SECRETARY OF DEFENSE ROBERT GATES: Good visit, conversations in Bahrain with both the king and the crown prince. I’m convinced that they both are serious about real reform and about moving forward. I think that the concern now is that it’s important that they have somebody to talk to and that the opposition be willing to sit down with the government and carry this process forward. And I know that the State Department is talking to the opposition and today I talked to the king and the crown prince, so we’re hopeful that they can get together and move this forward.
I told the king that I felt that given their readiness to move that they in some respect could show the whole region how you can move forward a process of reform while sustaining stability and continuity. So we’ll see. Good bit of talk about the role of Iran and I expressed the view that we have no evidence that suggested that Iran started any of these popular revolutions or demonstrations across the region. But there is clear evidence that as the process is protracted, particularly in Bahrain, that the Iranians are looking for ways to exploit it and create problems. And so I told them that – in the sense that time is not our friend and I also said that under the circumstances and with the impulse behind the political and economic grievances across the region that baby steps probably would not be sufficient to meet the need – that real reform would be necessary. So I’m going to stop there.
Q: Can I ask you what is your level of concern that as this proceeds that we can get results in the short term that direct U.S. interests could be jeopardized, including the Fifth Fleet’s continued presence?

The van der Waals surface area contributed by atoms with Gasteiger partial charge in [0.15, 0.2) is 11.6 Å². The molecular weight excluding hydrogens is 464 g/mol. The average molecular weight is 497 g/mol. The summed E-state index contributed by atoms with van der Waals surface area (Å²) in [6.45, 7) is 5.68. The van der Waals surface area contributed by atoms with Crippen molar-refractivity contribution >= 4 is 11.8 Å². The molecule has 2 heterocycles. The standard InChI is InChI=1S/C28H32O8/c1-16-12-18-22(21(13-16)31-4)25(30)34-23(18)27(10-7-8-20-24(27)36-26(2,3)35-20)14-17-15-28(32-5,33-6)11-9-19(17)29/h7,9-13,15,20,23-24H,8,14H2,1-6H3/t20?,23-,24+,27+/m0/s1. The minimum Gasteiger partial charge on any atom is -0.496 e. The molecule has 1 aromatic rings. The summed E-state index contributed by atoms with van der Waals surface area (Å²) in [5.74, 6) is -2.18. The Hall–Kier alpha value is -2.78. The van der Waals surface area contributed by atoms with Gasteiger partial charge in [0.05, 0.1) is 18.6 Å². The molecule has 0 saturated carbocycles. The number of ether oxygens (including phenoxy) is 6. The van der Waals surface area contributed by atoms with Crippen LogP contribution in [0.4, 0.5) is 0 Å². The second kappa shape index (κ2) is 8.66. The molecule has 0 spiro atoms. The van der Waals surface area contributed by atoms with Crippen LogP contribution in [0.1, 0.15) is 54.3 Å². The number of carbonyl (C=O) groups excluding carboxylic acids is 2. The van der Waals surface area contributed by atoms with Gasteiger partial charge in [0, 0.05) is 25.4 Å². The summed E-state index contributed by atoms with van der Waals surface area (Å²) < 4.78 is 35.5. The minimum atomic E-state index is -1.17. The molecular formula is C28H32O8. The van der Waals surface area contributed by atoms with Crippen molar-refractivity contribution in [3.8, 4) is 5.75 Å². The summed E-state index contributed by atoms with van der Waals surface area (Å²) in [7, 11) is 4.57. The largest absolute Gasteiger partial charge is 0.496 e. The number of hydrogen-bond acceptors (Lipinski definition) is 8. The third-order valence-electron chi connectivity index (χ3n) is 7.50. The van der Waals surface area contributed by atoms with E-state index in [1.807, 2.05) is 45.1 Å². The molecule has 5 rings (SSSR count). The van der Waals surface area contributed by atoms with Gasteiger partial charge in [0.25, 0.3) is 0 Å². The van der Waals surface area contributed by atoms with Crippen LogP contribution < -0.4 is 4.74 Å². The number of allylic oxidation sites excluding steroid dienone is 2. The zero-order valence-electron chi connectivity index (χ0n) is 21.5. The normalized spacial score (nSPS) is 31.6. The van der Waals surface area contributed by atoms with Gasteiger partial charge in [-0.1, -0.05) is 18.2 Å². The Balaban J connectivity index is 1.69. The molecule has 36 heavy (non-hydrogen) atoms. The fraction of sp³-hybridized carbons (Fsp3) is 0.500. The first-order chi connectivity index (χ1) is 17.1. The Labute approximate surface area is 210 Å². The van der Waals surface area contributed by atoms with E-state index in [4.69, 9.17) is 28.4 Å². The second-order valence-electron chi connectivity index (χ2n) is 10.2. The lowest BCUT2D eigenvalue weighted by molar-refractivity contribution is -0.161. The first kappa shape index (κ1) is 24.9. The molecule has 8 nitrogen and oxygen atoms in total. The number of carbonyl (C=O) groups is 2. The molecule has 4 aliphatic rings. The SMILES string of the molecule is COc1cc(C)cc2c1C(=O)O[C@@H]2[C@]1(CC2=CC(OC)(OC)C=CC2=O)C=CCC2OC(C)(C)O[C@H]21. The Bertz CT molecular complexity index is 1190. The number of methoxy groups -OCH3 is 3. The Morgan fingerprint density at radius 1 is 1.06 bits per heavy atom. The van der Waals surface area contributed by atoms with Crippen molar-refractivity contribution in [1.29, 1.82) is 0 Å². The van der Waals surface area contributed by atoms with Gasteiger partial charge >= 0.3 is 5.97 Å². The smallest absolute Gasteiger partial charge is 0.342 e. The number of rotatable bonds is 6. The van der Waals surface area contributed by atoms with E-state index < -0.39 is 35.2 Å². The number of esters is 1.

SEC. GATES: I think that’s potentially so far in the future that I wouldn’t even begin to speculate. I don’t see any evidence on the part of any of the players here that the developments would impact the U.S. presence. Who knows what might happen many months down the road, but I don’t see any evidence that our presence would be affected in the near or middle term.
Q: (Inaudible) Bahrain is affecting Saudi Arabia. Do you sense the leadership there recognizes the political climate in the region is changing dramatically?
SEC. GATES: Well, I honestly don’t know. I told both the king and the crown prince that across the region I did not believe there could be a return to the status quo and – that there was change and it could be led or it could be imposed. And that obviously leading reform and being responsive is the way we would like to see this move forward.
Q: Is any of the protests – (inaudible) – any evidence the protests – (inaudible)?
SEC. GATES: No. No.
Q: And do you think there’s any specific – (inaudible) – did you deliver any specifics that you wanted in terms of -- (inaudible) – reforms, the U.S. – (inaudible) – general discussion?
SEC. GATES: We didn’t get into specifics. They already have made a number of changes. They’ve made a number of changes in the cabinet. They have replaced some officials. And I think they’re putting together a pretty robust program and I think a good part of the discussion was the crown prince talking about his thinking for moving the process forward and perhaps a national referendum and so on.
Q: With the ongoing crisis in the Middle East, the response to the tsunami in Japan, is there any concern that commitments in Afghanistan, in Iraq as well, become so large it makes it more difficult to respond – (inaudible)?
SEC. GATES: No. Not at all. We have – you know, just so there’s no misunderstanding, and I think maybe some – a little bit too much has been read into some of my remarks last week. If we were directed to undertake a – let me back up. One of the issues under discussion with respect to Libya, obviously, is a no fly zone and I talked about it would be complicated and it would involve considerable resources. If we are directed to impose a no-fly zone, we have the resources to do it.